I ran across an interesting item on the IRS website about how you can, or rather can't, spend money you pull out of a workplace retirement plan early.
"Expenses for the purchase of a boat or television would generally not qualify for a hardship distribution."
Yep, the quotes are correct. The statement above is directly from the IRS.
Did Uncle Sam really have to say that you don't need to be raiding your retirement account to buy a big screen TV or a fishing boat? Apparently so.
The occasional meal at a waterfront restaurant is the closest I get to being a mariner. But I am a pretty big vidiot.
I spend way too much time in front of my many television sets. Even when I'm not really watching a program, a TV is usually on serving as my talking lamp.
But even I know a TV is not one of life's necessities.
When it's OK to tap your retirement account: As this recession has made painfully clear, there certainly are times when If you need your 401(k) money early.
When you use the money appropriately, the IRS approves of such hardship withdrawals.
But taking the money out just to blow it will cost you.
In addition to any tax due on the tax-deferred money you take out too soon, you'll be hit with a penalty of 10 percent of the amount withdrawn.
Follow the rules: If you're considering an early distribution, check out the IRS FAQs on early plan withdrawals.
And here's the relevant section (emphasis in red is mine) that includes the warning about buying television sets and boats with the money:
For a distribution from a 401(k) plan to be on account of hardship, it must be made on account of an immediate and heavy financial need of the employee and the amount must be necessary to satisfy the financial need. The need of the employee includes the need of the employee's spouse or dependent. (Reg. §1.401(k)-1(d)(3)(i))
Under the provisions of the Pension Protection Act of 2006, the need of the employee also may include the need of the employee's non-spouse, non-dependent beneficiary.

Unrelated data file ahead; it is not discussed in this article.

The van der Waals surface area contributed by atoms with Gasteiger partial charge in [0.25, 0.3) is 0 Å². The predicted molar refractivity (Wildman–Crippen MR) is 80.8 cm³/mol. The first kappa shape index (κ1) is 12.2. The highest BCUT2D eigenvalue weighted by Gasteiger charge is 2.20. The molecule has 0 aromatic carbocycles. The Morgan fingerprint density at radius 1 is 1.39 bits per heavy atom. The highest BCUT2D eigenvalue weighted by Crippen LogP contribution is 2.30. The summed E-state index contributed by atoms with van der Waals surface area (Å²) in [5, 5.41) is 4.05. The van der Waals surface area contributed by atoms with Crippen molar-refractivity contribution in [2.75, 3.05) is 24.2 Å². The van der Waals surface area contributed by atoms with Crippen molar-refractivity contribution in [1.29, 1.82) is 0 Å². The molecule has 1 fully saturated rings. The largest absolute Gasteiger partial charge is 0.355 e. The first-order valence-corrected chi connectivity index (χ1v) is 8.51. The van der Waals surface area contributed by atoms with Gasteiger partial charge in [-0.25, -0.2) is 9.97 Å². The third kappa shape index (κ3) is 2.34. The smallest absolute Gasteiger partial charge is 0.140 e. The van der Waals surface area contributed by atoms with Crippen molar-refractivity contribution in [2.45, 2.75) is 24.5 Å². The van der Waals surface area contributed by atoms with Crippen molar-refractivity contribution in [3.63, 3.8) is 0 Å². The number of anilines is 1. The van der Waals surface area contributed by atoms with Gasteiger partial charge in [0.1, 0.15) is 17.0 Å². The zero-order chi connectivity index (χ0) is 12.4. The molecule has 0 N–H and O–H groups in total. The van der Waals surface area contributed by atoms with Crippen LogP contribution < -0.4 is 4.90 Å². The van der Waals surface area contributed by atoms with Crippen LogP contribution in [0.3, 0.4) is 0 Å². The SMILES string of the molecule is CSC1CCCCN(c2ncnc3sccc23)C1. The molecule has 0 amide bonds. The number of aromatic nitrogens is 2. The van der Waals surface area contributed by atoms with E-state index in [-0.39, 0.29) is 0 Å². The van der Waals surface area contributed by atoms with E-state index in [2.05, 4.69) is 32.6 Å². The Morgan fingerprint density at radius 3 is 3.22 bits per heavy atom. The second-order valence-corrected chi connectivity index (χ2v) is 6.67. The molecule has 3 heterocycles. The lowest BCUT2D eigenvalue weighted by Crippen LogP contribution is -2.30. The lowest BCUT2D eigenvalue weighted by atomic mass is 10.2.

Whether a need is immediate and heavy depends on the facts and circumstances. Certain expenses are deemed to be immediate and heavy, including: (1) certain medical expenses; (2) costs relating to the purchase of a principal residence; (3) tuition and related educational fees and expenses; (4) payments necessary to prevent eviction from, or foreclosure on, a principal residence; (5) burial or funeral expenses; and (6) certain expenses for the repair of damage to the employee's principal residence. Expenses for the purchase of a boat or television would generally not qualify for a hardship distribution. A financial need may be immediate and heavy even if it was reasonably foreseeable or voluntarily incurred by the employee.
A distribution is not considered necessary to satisfy an immediate and heavy financial need of an employee if the employee has other resources available to meet the need, including assets of the employee's spouse and minor children. Whether other resources are available is determined based on facts and circumstances. Thus, for example, a vacation home owned by the employee and the employee's spouse generally is considered a resource of the employee, while property held for the employee's child under an irrevocable trust or under the Uniform Gifts to Minors Act is not considered a resource of the employee. (Reg. §1.401(k)-1(d)(3)(iv)(B))
A distribution is deemed necessary to satisfy an immediate and heavy financial need of an employee if: (1) the employee has obtained all other currently available distributions and loans under the plan and all other plans maintained by the employer; and (2) the employee is prohibited, under the terms of the plan or an otherwise legally enforceable agreement, from making elective contributions and employee contributions to the plan and all other plans maintained by the employer for at least 6 months after receipt of the hardship distribution. (Reg. §1.401(k)-1(d)(3)(iv)(E))
A hardship distribution may not exceed the amount of the employee's need. However, the amount required to satisfy the financial need may include amounts necessary to pay any taxes or penalties that may result from the distribution. (Reg. §1.401(k)-1(d)(3)(iv)(A))
Here's hoping you don't ever find yourself in such straits as to need to tap your 401(k). But if you do, you now know what you can, and can't, spend the money on.
- 401(k) Do's and Don'ts
- Rolling regular 401(k) money into a Roth 401(k)
- Year-end retirement moves (2010)
- Get ready to retire
- Getting your rocking chairs on the same porch
- Happy 75th birthday Social Security
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